The Chandrayaan-3 mission, initiated by the Indian Space Research Organisation (ISRO), has once again captured the global audience's attention. As this ambitious lunar journey unfolds, certain key aspects and challenges surround this mission. Let's delve deeper into what makes Chandrayaan-3 such a significant mission for ISRO and India.
Chandrayaan-3 Mission: 9 Key Insights
Critical Lunar Orbit Insertion Phase
The success of Chandrayaan-3 primarily depends on the lunar orbit insertion phase. It's a meticulously planned manoeuvre aimed at decelerating the spacecraft, enabling the Moon's gravitational pull to capture it and secure it in a stable lunar orbit.
The Potential Consequences of Failure
If Chandrayaan-3 doesn't get captured by the Moon's gravity, the outcomes can be serious. The spacecraft could either collide with the moon or be propelled away, influenced by Earth's gravitational force.
The Possible Elliptical Orbit
In a situation where the spacecraft is deflected from the Moon due to Earth's gravitational influence, it may find itself in an elliptical orbit around Earth, mimicking the Moon's orbit. This trajectory termed an ellipse, will make the spacecraft swing between its nearest point (perigee) and the farthest point (apogee) from Earth.
Chandrayaan-3's Return Journey Dynamics
The return dynamics of Chandrayaan-3 are governed by the gravitational pulls of both the Moon and Earth. If it orbits too close to the lunar surface, it risks crashing due to the Moon's gravity. On the flip side, if it's too distant, Earth's gravity can divert it entirely away from the Moon.
ISRO’s Potential Response to a Detour
Should the spacecraft drift into an unplanned trajectory, ISRO would probably try to re-establish control and navigate it back to Earth. This phase would be extremely delicate; any inaccuracies could cause the spacecraft to get lost in space or crash into Earth or the Moon.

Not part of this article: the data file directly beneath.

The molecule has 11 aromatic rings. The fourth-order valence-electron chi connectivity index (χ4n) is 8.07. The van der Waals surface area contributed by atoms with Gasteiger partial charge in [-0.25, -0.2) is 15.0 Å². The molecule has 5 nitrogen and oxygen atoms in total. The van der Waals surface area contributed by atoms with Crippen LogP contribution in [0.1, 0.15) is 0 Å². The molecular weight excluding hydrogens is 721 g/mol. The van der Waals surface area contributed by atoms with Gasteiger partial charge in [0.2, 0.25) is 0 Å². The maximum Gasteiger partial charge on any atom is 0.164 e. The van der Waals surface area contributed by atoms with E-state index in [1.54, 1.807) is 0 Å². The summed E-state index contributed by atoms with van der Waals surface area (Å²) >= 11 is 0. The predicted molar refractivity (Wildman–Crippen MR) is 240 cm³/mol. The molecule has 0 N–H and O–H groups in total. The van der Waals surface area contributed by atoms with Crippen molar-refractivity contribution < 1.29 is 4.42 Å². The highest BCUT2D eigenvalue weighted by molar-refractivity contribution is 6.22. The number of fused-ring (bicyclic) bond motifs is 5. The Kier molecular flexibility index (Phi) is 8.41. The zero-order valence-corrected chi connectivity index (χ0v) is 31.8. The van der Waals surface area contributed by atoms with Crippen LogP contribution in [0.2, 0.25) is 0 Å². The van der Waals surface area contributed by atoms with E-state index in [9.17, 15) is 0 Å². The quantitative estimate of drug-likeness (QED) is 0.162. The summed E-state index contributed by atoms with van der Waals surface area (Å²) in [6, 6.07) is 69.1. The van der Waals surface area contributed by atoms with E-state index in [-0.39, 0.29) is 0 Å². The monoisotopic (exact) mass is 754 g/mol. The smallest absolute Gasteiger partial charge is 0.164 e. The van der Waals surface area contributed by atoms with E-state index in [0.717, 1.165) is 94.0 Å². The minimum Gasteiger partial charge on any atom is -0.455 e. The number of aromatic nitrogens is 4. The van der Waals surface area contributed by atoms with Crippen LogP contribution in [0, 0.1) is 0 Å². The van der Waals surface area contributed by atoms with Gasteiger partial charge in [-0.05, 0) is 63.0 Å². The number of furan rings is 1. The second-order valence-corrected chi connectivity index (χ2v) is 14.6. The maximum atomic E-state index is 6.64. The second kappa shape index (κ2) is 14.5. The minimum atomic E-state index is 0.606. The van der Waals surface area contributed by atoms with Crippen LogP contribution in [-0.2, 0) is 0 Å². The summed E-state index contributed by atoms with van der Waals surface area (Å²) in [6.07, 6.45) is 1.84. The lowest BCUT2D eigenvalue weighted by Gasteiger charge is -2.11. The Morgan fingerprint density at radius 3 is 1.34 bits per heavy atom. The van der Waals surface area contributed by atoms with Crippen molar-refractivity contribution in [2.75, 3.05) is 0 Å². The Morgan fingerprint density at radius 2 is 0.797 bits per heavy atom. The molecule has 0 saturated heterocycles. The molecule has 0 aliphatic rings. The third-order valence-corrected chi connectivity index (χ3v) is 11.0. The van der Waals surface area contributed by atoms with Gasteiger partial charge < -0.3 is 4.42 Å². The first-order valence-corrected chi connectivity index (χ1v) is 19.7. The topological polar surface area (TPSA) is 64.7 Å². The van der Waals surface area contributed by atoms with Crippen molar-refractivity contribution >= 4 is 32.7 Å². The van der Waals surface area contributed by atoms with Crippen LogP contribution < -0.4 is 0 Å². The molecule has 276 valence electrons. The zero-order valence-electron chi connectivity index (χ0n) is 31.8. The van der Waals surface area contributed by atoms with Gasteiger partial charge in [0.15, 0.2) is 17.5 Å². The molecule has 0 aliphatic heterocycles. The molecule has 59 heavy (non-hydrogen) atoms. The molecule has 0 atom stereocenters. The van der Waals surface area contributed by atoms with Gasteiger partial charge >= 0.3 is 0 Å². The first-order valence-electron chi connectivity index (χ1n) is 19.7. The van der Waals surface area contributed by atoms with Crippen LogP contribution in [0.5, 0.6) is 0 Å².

The Historical Precedence with Japan’s Akatsuki
A similar scenario previously played out with Japan's Akatsuki spacecraft in 2010. During its initial attempt to orbit Venus, an engine malfunction thwarted its planned course. However, five years later, after necessary recalibrations, Akatsuki was successfully placed in orbit around Venus.
Chandrayaan-3: Design and Mission Goals
Launched on July 14, Chandrayaan-3 targets a Moon landing on August 23. With a propulsion module and rover, its lander—named after Dr Vikram A Sarabhai—aims to explore the lunar south pole, supported by side-mounted solar panels generating 738 W power.
Instrumentation and Power Source
The spacecraft's lander comes equipped with side-mounted solar panels, capable of generating 738 W power. These panels will provide the energy needed for the lander's operations during its mission on the lunar south pole.
The Legacy of Chandrayaan-2
Chandrayaan-3 stands on the shoulders of the previous 2019 mission, Chandrayaan-2, aiming to achieve what its predecessor couldn't - a successful soft landing on the Moon's surface.
The Chandrayaan-3 mission, with its challenges and anticipated achievements, reiterates the complexities of space exploration. As we venture deeper into the cosmos, missions like these become pivotal in advancing our understanding of the universe. The world watches with bated breath, hoping for yet another successful chapter in space exploration.
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